thread_safety_dpdk_functions.rst revision 97f17497
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31Thread Safety of DPDK Functions
32===============================
33
34The DPDK is comprised of several libraries.
35Some of the functions in these libraries can be safely called from multiple threads simultaneously, while others cannot.
36This section allows the developer to take these issues into account when building their own application.
37
38The run-time environment of the DPDK is typically a single thread per logical core.
39In some cases, it is not only multi-threaded, but multi-process.
40Typically, it is best to avoid sharing data structures between threads and/or processes where possible.
41Where this is not possible, then the execution blocks must access the data in a thread- safe manner.
42Mechanisms such as atomics or locking can be used that will allow execution blocks to operate serially.
43However, this can have an effect on the performance of the application.
44
45Fast-Path APIs
46--------------
47
48Applications operating in the data plane are performance sensitive but
49certain functions within those libraries may not be safe to call from multiple threads simultaneously.
50The hash, LPM and mempool libraries and RX/TX in the PMD are examples of this.
51
52The hash and LPM libraries are, by design, thread unsafe in order to maintain performance.
53However, if required the developer can add layers on top of these libraries to provide thread safety.
54Locking is not needed in all situations, and in both the hash and LPM libraries,
55lookups of values can be performed in parallel in multiple threads.
56Adding, removing or modifying values, however,
57cannot be done in multiple threads without using locking when a single hash or LPM table is accessed.
58Another alternative to locking would be to create multiple instances of these tables allowing each thread its own copy.
59
60The RX and TX of the PMD are the most critical aspects of a DPDK application
61and it is recommended that no locking be used as it will impact performance.
62Note, however, that these functions can safely be used from multiple threads
63when each thread is performing I/O on a different NIC queue.
64If multiple threads are to use the same hardware queue on the same NIC port,
65then locking, or some other form of mutual exclusion, is necessary.
66
67The ring library is based on a lockless ring-buffer algorithm that maintains its original design for thread safety.
68Moreover, it provides high performance for either multi- or single-consumer/producer enqueue/dequeue operations.
69The mempool library is based on the DPDK lockless ring library and therefore is also multi-thread safe.
70
71Performance Insensitive API
72---------------------------
73
74Outside of the performance sensitive areas described in Section 25.1,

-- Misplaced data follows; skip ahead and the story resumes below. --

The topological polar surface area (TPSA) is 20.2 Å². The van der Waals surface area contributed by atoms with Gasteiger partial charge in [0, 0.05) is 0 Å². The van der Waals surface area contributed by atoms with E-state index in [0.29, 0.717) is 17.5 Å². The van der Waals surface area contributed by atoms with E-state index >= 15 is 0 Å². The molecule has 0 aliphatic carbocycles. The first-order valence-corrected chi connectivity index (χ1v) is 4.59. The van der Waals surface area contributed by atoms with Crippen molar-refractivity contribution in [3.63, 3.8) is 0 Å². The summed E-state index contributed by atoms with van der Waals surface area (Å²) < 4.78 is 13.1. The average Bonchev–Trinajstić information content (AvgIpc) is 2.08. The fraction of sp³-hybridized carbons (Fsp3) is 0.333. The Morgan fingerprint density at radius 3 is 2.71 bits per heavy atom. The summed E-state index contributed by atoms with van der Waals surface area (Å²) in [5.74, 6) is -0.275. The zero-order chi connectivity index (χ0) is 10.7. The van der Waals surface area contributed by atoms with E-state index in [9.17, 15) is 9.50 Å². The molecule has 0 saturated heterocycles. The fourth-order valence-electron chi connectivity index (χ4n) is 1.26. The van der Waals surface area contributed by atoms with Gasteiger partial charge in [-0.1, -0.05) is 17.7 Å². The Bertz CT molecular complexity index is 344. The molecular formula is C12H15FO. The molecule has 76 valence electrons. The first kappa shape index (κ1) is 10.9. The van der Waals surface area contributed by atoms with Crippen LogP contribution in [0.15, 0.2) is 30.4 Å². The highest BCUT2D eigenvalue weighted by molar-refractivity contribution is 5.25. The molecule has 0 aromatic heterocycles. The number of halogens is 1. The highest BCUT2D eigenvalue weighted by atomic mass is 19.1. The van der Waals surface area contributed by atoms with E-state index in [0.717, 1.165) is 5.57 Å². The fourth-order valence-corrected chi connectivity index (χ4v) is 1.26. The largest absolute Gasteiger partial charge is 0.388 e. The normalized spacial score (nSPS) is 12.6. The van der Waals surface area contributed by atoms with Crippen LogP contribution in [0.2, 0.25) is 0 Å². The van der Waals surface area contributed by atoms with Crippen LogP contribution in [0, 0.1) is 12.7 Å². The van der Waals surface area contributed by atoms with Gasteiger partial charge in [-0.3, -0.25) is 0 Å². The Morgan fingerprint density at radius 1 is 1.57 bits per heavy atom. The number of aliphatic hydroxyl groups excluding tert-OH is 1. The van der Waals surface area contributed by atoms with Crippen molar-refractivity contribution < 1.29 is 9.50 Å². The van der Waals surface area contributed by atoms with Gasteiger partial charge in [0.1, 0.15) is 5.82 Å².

75the DPDK provides a thread-safe API for most other libraries.
76For example, malloc and memzone functions are safe for use in multi-threaded and multi-process environments.
77
78The setup and configuration of the PMD is not performance sensitive, but is not thread safe either.
79It is possible that the multiple read/writes during PMD setup and configuration could be corrupted in a multi-thread environment.
80Since this is not performance sensitive, the developer can choose to add their own layer to provide thread-safe setup and configuration.
81It is expected that, in most applications, the initial configuration of the network ports would be done by a single thread at startup.
82
83Library Initialization
84----------------------
85
86It is recommended that DPDK libraries are initialized in the main thread at application startup
87rather than subsequently in the forwarding threads.
88However, the DPDK performs checks to ensure that libraries are only initialized once.
89If initialization is attempted more than once, an error is returned.
90
91In the multi-process case, the configuration information of shared memory will only be initialized by the master process.
92Thereafter, both master and secondary processes can allocate/release any objects of memory that finally rely on rte_malloc or memzones.
93
94Interrupt Thread
95----------------
96
97The DPDK works almost entirely in Linux user space in polling mode.
98For certain infrequent operations, such as receiving a PMD link status change notification,
99callbacks may be called in an additional thread outside the main DPDK processing threads.
100These function callbacks should avoid manipulating DPDK objects that are also managed by the normal DPDK threads,
101and if they need to do so,
102it is up to the application to provide the appropriate locking or mutual exclusion restrictions around those objects.
103